Columbia, SC — Attorney General Alan Wilson’s aggressive actions against public officials suspected of violating the state Ethics Act should come as no surprise. His father, then-state Sen. Joe Wilson, was one of the most aggressive advocates of the drastic reforms that were included in the ethics reform bill that came out of Operation Lost Trust, the biggest corruption scandal in state history.
There was a disappointing lack of interest in the Legislature for reform when the bill was introduced in January 1991, at a time when the people of South Carolina were being shocked on an almost daily basis by newspaper headlines revealing more and more public officials being indicted for bribery, criminal conspiracy, extortion, obstruction of justice, and drugs. But Sen. Wilson told the Senate Judiciary Committee, of which he was a member, that when legislators were forced to vote on the record, they would suddenly pay attention and do something. He was right.
Sen. Wilson said during a Judiciary Committee meeting that one of the problems of the Ethics Act then in effect was that citizens who knew of violations by public officials did not have enough expertise to carry the burden of proof and were afraid to complain for fear of retaliation.
When it came time to write the portion of the ethics bill dealing with the abuses of lobbyists who gave legislators free trips, free liquor, free food and even cash money, Sen Wilson demanded a total ban on lobbyists spending any money on politicians. The vote in committee was 6-5 against the ban, but it was included in the final version of the bill that was signed into law by Gov. Carroll Campbell.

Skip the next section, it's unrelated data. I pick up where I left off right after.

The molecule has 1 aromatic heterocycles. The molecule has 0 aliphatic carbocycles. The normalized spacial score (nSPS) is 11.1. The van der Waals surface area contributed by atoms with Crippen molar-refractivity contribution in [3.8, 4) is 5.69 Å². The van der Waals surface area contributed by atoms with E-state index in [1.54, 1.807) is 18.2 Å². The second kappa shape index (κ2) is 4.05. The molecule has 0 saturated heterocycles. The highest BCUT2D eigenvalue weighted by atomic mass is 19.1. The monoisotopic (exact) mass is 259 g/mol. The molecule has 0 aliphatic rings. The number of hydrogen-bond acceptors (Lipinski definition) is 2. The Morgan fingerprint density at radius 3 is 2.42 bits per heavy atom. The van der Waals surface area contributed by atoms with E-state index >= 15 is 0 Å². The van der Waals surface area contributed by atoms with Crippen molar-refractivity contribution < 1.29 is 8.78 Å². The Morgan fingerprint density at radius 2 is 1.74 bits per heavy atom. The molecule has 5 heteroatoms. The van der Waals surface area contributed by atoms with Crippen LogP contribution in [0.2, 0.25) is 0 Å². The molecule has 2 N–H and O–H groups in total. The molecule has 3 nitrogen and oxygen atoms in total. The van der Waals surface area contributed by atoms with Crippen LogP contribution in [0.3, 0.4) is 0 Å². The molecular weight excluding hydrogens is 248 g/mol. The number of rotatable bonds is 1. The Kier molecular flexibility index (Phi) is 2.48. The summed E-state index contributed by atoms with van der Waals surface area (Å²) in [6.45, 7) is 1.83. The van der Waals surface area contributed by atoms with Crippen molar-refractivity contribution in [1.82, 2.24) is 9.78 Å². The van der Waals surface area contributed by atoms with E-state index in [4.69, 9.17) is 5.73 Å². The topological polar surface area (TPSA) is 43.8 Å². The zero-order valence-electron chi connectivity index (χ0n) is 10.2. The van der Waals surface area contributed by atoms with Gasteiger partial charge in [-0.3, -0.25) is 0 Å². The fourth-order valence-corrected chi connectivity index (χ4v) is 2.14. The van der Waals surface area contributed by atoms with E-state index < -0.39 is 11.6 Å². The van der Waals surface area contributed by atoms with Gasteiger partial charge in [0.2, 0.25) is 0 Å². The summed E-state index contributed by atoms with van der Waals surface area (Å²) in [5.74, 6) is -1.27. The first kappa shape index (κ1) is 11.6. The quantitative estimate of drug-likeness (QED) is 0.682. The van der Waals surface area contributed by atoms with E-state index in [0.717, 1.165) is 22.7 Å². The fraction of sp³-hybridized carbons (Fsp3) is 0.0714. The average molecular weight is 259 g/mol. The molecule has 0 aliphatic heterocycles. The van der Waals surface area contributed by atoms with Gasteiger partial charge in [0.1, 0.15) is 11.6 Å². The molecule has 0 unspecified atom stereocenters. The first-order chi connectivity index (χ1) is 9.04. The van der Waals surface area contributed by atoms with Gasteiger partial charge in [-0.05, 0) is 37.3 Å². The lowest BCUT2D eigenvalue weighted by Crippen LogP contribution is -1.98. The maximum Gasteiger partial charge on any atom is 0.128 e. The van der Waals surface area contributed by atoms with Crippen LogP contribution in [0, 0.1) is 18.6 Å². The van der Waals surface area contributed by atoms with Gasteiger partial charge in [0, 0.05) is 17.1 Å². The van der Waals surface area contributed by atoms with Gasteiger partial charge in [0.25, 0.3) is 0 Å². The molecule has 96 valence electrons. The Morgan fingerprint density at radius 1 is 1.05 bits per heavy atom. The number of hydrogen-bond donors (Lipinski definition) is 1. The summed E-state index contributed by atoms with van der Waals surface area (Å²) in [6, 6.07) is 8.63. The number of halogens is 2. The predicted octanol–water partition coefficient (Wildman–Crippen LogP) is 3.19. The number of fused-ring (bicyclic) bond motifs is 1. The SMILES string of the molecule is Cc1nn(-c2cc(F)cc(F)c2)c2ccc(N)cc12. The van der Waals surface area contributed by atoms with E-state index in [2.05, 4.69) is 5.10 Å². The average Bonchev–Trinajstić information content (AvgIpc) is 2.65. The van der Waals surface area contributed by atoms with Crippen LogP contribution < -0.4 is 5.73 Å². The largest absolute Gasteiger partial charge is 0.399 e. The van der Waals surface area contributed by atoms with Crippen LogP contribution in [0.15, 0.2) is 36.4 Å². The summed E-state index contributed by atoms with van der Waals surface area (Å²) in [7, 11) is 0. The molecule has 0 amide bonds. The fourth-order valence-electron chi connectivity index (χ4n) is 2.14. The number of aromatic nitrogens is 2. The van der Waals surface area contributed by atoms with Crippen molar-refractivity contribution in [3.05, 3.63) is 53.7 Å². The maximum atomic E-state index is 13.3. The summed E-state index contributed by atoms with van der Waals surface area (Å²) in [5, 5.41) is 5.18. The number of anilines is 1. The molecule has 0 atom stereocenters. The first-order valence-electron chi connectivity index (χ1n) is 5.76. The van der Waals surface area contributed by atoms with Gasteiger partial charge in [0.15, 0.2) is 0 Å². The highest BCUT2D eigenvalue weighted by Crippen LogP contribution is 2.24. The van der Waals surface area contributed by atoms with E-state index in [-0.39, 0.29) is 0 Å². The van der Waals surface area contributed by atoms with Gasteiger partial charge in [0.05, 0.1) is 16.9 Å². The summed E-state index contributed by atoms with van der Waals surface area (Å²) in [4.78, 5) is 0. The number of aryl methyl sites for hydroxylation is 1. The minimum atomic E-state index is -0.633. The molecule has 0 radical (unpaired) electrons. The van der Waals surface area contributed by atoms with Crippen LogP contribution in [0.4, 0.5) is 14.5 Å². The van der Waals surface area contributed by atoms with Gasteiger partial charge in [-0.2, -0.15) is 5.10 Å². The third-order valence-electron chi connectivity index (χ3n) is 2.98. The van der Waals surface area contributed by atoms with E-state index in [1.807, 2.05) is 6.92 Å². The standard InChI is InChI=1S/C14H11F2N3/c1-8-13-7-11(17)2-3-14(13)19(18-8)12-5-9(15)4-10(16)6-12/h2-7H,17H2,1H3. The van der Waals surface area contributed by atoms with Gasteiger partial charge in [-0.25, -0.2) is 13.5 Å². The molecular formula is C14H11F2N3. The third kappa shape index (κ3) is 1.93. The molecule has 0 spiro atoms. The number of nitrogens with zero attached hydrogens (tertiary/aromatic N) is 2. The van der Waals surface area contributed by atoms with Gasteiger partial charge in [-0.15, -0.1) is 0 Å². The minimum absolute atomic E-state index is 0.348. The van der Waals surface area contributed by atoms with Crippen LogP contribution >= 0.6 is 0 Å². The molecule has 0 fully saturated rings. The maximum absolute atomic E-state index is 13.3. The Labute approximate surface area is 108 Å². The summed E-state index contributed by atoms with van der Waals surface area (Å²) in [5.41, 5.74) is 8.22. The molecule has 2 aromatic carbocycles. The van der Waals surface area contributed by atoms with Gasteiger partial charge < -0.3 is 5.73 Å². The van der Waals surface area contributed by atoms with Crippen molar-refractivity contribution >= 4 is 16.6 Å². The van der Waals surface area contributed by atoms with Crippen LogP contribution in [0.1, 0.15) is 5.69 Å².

When the bill came up for a final vote in the Senate, Sen. Wilson was one of only five senators who voted against it on the grounds that it was too weak and did not deal with the issue of lawyer-legislators practicing before state boards and commissions, an issue that remains in contention today.
It has been very encouraging to see Attorney General Wilson take such an active interest in enforcing the Ethics Act and other laws against public officials, much more so than any other chief law enforcement officer since the law was passed in 1991. There has been too much tolerance for abuse of office in his state, and it is time to stop elected officials from stuffing their pockets and living off of politics.
John V. Crangle
Common Cause/South Carolina